With better connectivity and big data collection, artificial intelligence is set to power up intelligent asset maintenance and bring operational optimization across factory floors.
Manufacturers have only begun to capitalize on artificial intelligence (AI) and machine learning capabilities on the factory floor. Today, AI’s key roles in manufacturing expand beyond robotics and automation – they now include driving overall equipment effectiveness (OEE), optimizing processes and creating a pivotal role in predictive maintenance.
AI provides in-depth analysis to achieve overall equipment effectiveness (OEE) optimization. Used to monitor and detect missing materials or quality issues, AI enables automatic failure notice alerts in production control, allowing manufacturers to reduce the impact of such failures and maintain high-performance assets.
AI automates defect detection through intelligent vision systems and video analytics technology. A vision system quickly identifies misaligned parts and missing or wrong components with minimal human error. This dramatically improves product quality.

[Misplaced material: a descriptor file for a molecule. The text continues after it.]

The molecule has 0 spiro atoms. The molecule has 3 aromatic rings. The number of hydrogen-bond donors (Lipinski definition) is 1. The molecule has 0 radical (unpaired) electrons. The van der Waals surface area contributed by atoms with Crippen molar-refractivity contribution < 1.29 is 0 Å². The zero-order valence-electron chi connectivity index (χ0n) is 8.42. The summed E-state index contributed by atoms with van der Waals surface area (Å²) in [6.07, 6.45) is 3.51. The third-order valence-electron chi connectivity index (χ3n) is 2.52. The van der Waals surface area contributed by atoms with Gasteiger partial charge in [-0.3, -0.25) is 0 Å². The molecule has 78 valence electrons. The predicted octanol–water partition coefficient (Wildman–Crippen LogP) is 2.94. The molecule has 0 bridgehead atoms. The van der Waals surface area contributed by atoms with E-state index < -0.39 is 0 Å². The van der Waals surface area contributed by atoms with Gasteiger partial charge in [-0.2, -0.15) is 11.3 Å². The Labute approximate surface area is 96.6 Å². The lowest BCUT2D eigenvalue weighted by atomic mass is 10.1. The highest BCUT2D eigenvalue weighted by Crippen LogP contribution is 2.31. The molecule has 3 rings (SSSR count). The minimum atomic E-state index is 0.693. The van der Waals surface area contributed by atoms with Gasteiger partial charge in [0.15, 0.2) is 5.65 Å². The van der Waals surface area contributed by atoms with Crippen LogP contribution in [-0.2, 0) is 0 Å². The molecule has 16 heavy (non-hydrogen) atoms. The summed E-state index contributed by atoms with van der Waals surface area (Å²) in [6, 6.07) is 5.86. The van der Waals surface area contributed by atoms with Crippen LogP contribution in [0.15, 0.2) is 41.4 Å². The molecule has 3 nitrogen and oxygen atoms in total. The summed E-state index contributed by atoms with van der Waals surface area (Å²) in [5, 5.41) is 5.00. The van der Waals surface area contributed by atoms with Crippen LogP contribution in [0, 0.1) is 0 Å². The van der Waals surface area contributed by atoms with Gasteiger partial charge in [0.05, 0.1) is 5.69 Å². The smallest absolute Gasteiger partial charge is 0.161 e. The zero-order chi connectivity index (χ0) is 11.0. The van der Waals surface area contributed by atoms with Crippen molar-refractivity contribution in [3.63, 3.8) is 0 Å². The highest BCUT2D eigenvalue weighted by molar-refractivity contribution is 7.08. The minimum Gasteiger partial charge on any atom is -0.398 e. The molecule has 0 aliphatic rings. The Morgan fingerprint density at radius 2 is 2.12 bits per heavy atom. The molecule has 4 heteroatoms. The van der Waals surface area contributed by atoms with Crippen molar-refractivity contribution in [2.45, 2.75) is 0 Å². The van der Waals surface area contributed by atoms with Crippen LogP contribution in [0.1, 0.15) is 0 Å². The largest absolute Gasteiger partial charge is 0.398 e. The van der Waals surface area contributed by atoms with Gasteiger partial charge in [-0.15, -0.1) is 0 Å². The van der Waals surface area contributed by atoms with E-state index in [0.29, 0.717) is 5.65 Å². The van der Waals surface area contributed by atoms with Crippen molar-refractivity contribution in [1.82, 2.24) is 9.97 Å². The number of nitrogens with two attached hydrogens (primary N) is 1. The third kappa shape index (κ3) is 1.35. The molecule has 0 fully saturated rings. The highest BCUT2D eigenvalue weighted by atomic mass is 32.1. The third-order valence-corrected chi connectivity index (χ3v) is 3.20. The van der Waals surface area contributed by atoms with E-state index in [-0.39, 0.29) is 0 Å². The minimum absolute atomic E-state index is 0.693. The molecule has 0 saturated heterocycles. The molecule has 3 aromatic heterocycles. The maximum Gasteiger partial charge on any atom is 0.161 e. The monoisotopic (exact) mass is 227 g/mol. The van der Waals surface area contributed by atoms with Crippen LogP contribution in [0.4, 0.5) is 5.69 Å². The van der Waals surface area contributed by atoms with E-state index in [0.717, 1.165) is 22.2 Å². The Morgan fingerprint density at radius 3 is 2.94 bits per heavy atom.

In warehouse management, vision systems and video analytics detect available spaces and damaged packaging on shelves while helping manufacturers determine optimal equipment handling path and timing for production materials.
AI-enabled simulation and robotics are used to identify optimal movement path (materials movement) and sequence (production steps) before the actual implementation. This is an effective way to minimize manufacturing scraps, avert accidents and improve maintenance. AI’s simulation to reach optimal balanced heat, light and air, lead to better energy management, too.